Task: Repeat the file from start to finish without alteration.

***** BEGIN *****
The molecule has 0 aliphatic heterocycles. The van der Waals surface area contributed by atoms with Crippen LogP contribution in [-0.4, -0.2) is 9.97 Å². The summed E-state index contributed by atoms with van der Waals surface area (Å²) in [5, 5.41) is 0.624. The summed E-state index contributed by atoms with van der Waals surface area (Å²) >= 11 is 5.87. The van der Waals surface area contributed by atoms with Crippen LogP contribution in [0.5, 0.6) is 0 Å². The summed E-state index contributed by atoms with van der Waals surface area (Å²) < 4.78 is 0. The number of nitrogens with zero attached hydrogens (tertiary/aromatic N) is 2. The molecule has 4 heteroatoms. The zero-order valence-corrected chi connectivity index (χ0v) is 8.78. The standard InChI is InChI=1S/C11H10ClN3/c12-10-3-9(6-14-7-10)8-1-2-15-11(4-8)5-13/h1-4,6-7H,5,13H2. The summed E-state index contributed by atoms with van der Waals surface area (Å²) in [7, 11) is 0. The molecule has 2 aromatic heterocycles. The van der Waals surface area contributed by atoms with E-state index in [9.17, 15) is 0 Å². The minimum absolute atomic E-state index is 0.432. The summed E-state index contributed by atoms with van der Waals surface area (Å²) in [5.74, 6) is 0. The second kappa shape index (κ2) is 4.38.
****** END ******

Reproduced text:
The molecule has 0 aliphatic heterocycles. The van der Waals surface area contributed by atoms with Crippen LogP contribution in [-0.4, -0.2) is 9.97 Å². The summed E-state index contributed by atoms with van der Waals surface area (Å²) in [5, 5.41) is 0.624. The summed E-state index contributed by atoms with van der Waals surface area (Å²) >= 11 is 5.87. The van der Waals surface area contributed by atoms with Crippen LogP contribution in [0.5, 0.6) is 0 Å². The summed E-state index contributed by atoms with van der Waals surface area (Å²) < 4.78 is 0. The number of nitrogens with zero attached hydrogens (tertiary/aromatic N) is 2. The molecule has 4 heteroatoms. The zero-order valence-corrected chi connectivity index (χ0v) is 8.78. The standard InChI is InChI=1S/C11H10ClN3/c12-10-3-9(6-14-7-10)8-1-2-15-11(4-8)5-13/h1-4,6-7H,5,13H2. The summed E-state index contributed by atoms with van der Waals surface area (Å²) in [7, 11) is 0. The molecule has 2 aromatic heterocycles. The van der Waals surface area contributed by atoms with E-state index in [9.17, 15) is 0 Å². The minimum absolute atomic E-state index is 0.432. The summed E-state index contributed by atoms with van der Waals surface area (Å²) in [5.74, 6) is 0. The second kappa shape index (κ2) is 4.38.